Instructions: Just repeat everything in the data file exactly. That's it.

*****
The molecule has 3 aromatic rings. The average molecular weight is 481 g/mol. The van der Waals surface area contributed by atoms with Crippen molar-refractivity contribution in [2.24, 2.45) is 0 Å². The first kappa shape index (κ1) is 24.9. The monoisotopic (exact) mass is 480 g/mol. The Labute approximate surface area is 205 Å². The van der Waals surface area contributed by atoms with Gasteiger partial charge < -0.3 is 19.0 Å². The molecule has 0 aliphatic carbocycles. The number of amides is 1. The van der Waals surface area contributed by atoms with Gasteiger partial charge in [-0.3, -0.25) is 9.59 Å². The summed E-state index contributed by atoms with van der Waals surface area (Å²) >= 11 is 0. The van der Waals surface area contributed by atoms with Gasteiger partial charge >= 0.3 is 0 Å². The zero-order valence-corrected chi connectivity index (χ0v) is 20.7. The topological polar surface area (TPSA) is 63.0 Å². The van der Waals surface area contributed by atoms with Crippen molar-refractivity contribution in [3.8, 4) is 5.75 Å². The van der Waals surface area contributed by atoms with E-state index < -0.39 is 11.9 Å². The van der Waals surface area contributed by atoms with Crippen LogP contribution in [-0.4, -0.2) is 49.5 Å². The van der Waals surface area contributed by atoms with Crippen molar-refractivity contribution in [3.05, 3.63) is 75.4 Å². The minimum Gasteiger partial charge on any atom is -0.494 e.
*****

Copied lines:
The molecule has 3 aromatic rings. The average molecular weight is 481 g/mol. The van der Waals surface area contributed by atoms with Crippen molar-refractivity contribution in [2.24, 2.45) is 0 Å². The first kappa shape index (κ1) is 24.9. The monoisotopic (exact) mass is 480 g/mol. The Labute approximate surface area is 205 Å². The van der Waals surface area contributed by atoms with Gasteiger partial charge < -0.3 is 19.0 Å². The molecule has 0 aliphatic carbocycles. The number of amides is 1. The van der Waals surface area contributed by atoms with Gasteiger partial charge in [-0.3, -0.25) is 9.59 Å². The summed E-state index contributed by atoms with van der Waals surface area (Å²) >= 11 is 0. The van der Waals surface area contributed by atoms with Gasteiger partial charge >= 0.3 is 0 Å². The zero-order valence-corrected chi connectivity index (χ0v) is 20.7. The topological polar surface area (TPSA) is 63.0 Å². The van der Waals surface area contributed by atoms with Crippen molar-refractivity contribution in [3.8, 4) is 5.75 Å². The van der Waals surface area contributed by atoms with E-state index < -0.39 is 11.9 Å². The van der Waals surface area contributed by atoms with Crippen LogP contribution in [-0.4, -0.2) is 49.5 Å². The van der Waals surface area contributed by atoms with Crippen molar-refractivity contribution in [3.05, 3.63) is 75.4 Å². The minimum Gasteiger partial charge on any atom is -0.494 e.